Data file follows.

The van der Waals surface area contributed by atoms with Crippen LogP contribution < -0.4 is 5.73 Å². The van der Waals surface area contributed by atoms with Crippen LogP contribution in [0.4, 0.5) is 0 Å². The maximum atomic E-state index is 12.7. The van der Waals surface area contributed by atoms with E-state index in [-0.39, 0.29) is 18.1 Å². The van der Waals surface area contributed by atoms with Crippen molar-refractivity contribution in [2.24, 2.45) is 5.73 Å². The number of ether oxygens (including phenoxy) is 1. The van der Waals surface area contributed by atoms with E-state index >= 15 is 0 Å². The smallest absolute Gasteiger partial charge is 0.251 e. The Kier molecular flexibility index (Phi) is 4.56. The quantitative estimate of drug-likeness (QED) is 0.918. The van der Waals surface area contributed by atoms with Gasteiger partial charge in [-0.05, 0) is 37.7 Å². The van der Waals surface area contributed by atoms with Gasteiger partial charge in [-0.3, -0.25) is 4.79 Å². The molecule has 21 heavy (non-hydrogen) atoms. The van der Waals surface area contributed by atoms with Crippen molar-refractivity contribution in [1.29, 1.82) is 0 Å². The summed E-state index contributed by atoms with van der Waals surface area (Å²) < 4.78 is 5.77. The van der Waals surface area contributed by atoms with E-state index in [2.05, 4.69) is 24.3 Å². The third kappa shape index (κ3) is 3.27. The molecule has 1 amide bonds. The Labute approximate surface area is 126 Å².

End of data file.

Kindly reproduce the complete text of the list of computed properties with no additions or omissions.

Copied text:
The van der Waals surface area contributed by atoms with Crippen LogP contribution < -0.4 is 5.73 Å². The van der Waals surface area contributed by atoms with Crippen LogP contribution in [0.4, 0.5) is 0 Å². The maximum atomic E-state index is 12.7. The van der Waals surface area contributed by atoms with E-state index in [-0.39, 0.29) is 18.1 Å². The van der Waals surface area contributed by atoms with Crippen molar-refractivity contribution in [2.24, 2.45) is 5.73 Å². The number of ether oxygens (including phenoxy) is 1. The van der Waals surface area contributed by atoms with E-state index >= 15 is 0 Å². The smallest absolute Gasteiger partial charge is 0.251 e. The Kier molecular flexibility index (Phi) is 4.56. The quantitative estimate of drug-likeness (QED) is 0.918. The van der Waals surface area contributed by atoms with Gasteiger partial charge in [-0.05, 0) is 37.7 Å². The van der Waals surface area contributed by atoms with Gasteiger partial charge in [-0.3, -0.25) is 4.79 Å². The molecule has 21 heavy (non-hydrogen) atoms. The van der Waals surface area contributed by atoms with Crippen molar-refractivity contribution in [1.29, 1.82) is 0 Å². The summed E-state index contributed by atoms with van der Waals surface area (Å²) < 4.78 is 5.77. The van der Waals surface area contributed by atoms with E-state index in [2.05, 4.69) is 24.3 Å². The third kappa shape index (κ3) is 3.27. The molecule has 1 amide bonds. The Labute approximate surface area is 126 Å².